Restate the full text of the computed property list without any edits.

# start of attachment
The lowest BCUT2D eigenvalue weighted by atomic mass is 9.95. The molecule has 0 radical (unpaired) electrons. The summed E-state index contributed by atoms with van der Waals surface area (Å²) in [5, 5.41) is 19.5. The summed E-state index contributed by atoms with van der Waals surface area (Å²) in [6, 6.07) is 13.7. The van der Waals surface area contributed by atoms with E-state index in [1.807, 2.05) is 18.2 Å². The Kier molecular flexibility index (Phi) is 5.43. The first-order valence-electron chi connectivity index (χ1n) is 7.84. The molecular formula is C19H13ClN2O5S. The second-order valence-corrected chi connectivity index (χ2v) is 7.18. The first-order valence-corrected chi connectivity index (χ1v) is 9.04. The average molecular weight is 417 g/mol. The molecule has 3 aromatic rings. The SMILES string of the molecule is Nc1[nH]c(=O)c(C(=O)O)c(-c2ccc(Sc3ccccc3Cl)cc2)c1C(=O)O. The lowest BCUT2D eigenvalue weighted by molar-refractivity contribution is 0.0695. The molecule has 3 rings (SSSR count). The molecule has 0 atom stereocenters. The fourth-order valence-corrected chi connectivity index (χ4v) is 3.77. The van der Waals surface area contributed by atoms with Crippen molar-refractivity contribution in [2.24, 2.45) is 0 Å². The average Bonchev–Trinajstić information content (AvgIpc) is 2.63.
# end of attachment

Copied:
The lowest BCUT2D eigenvalue weighted by atomic mass is 9.95. The molecule has 0 radical (unpaired) electrons. The summed E-state index contributed by atoms with van der Waals surface area (Å²) in [5, 5.41) is 19.5. The summed E-state index contributed by atoms with van der Waals surface area (Å²) in [6, 6.07) is 13.7. The van der Waals surface area contributed by atoms with E-state index in [1.807, 2.05) is 18.2 Å². The Kier molecular flexibility index (Phi) is 5.43. The first-order valence-electron chi connectivity index (χ1n) is 7.84. The molecular formula is C19H13ClN2O5S. The second-order valence-corrected chi connectivity index (χ2v) is 7.18. The first-order valence-corrected chi connectivity index (χ1v) is 9.04. The average molecular weight is 417 g/mol. The molecule has 3 aromatic rings. The SMILES string of the molecule is Nc1[nH]c(=O)c(C(=O)O)c(-c2ccc(Sc3ccccc3Cl)cc2)c1C(=O)O. The lowest BCUT2D eigenvalue weighted by molar-refractivity contribution is 0.0695. The molecule has 3 rings (SSSR count). The molecule has 0 atom stereocenters. The fourth-order valence-corrected chi connectivity index (χ4v) is 3.77. The van der Waals surface area contributed by atoms with Crippen molar-refractivity contribution in [2.24, 2.45) is 0 Å². The average Bonchev–Trinajstić information content (AvgIpc) is 2.63.